To continue this momentum, a number of national workforce, education, industry, foundation and public agency leaders are working together to organize  a national convening about the current and future status of apprenticeship in the U.S.. The Apprenticeship Forward conference will take place on May 4-5, 2017 in Washington, DC, drawing on stakeholders from across the apprenticeship system – including industry associations and employers; unions and labor-management partnerships; community-based organizations; community colleges; high schools; and workforce boards—as well as policymakers from the new administration, the 115th Congress, and state governments from throughout the country.

The event is being developed through a unique collaboration between key national stakeholders, including National Skills Coalition, New America, Advance CTE, AFL-CIO Working for America Institute, National Association of Workforce Boards, National Fund for Workforce Solutions, National Governors Association, and Urban Institute. Other national partners will soon be added to fill out the planning committee. The event is being organized at the initiation of a number of national foundations, including Annie E. Casey Foundation, Joyce Foundation, JPB Foundation, JPMorgan Chase & Co., and Siemens Foundation

The conference will focus on three critical challenges facing the expansion of apprenticeship:  increasing industry engagement across a range of sectors and firms; addressing equity while diversifying the apprenticeship pipeline; and designing and implementing new public policies that can take apprenticeship to scale. Apprenticeship Forward will feature engaging plenaries and breakout panels, as well as interactive discussions between attendees about their apprenticeship efforts within specific industries and well as with specific groups of students and prospective workers

Conference participants will work to

  • Sustain the momentum of a broad range of apprenticeship investment and interest through to the next administration and new Congress;
  • Provide the opportunities to new and existing stakeholders in the apprenticeship field to hear from experts;
  • Facilitate peer learning among stakeholders in the same industries, working to engage underrepresented populations, and advocating for public policies to support this work; and
  • Strengthen networks at both the state and federal levels, building on existing strengths and redefining the apprenticeship field.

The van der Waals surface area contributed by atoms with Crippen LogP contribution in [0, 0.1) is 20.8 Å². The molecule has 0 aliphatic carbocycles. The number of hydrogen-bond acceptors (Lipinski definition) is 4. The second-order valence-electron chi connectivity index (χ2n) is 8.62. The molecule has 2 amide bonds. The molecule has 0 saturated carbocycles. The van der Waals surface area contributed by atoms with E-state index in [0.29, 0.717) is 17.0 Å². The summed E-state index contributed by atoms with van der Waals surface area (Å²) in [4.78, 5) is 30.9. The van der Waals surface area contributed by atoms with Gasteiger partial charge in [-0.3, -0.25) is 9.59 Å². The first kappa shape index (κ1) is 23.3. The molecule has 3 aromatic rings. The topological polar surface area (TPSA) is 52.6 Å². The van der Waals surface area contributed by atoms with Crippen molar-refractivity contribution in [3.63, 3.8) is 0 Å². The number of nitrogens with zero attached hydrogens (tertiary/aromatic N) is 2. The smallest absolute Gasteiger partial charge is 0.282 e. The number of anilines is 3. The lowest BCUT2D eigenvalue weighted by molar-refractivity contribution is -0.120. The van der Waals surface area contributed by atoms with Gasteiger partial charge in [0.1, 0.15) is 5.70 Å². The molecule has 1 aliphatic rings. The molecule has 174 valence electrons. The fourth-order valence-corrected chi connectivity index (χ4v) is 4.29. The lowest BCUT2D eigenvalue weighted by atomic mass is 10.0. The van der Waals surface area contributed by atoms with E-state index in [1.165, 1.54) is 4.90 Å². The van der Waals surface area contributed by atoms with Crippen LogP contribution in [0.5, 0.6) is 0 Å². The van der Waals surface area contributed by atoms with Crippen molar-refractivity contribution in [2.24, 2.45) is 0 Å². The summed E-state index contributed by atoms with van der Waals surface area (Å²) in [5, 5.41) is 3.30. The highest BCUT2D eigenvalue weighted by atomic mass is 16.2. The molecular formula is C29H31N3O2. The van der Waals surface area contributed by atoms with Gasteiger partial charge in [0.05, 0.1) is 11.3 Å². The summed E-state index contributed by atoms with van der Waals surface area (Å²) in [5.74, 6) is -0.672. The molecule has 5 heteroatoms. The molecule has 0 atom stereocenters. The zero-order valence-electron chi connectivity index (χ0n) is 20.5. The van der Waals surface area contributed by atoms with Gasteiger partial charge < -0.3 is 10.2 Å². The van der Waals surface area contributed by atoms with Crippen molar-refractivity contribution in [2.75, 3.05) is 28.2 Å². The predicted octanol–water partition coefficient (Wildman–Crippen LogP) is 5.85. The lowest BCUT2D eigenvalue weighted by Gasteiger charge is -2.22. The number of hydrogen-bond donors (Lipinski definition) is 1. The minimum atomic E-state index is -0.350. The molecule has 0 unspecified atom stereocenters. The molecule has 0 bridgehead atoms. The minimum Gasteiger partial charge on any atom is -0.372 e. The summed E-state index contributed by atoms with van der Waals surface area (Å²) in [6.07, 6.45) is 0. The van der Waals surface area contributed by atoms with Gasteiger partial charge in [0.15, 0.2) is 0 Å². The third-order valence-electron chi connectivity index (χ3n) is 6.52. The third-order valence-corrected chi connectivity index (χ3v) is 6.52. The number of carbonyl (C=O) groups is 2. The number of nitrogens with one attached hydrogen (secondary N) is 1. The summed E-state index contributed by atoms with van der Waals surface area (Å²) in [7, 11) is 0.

Registration will open in January 2017. Apprenticeship Forward will be hosted at the Washington Hilton Hotel.

Please mark your calendar and join us this May in Washington, DC!

Posted In: Work Based Learning
DOL announces $50.5 million in Apprenticeship State Expansion Grants

On October 21st, Department of Labor announced $50.5 million in State Expansion Grants under the ApprenticeshipUSA Initiative. The 18-month grants, ranging from $700,000 to $2.7 million, were awarded to 37 grantees across the country.

Grantees are state projects that bring together stakeholders across the apprenticeship system – intermediaries, industry, education providers, community based organizations, etc. – to develop innovative system reforms to increase the use of apprenticeship as a training strategy. States are tasked with integrating workforce and education systems, building capacity to conduct outreach to new sectors not traditionally using apprenticeship and to populations underrepresented in the current system, and build on and develop practices to increase demand for apprenticeship and availability of apprenticeship opportunities.

The State Expansion Grants represent the final set of investments supported by a $90 million appropriation for apprenticeship in the Fiscal Year (FY) 2016 omnibus spending bill.  DOL had previously released $10.4 million in state Accelerator grants in June 2016, and $20.4 million in intermediary and equity technical assistance contracts to national organizations late last month.

It is unclear whether there will be further funding to support the ApprenticeshipUSA initiative next year. The Senate Appropriations Committee proposed an additional $100 million in FY2017 to build on this year’s investments; the House did not include additional funding in their version of the FY2017 Labor, Health and Human Services, Education, and Related Agencies bill. Congress approved a short-term continuing resolution in early October that lasts through December 9th, so final decisions on FY 2017 funding will be made once lawmakers return following the November election. National Skills Coalition supports continued funding for apprenticeship for youth and adults and other key education and workforce programs, and we look forward to working with the appropriations committees to ensure that investments in skills are a priority in the coming year.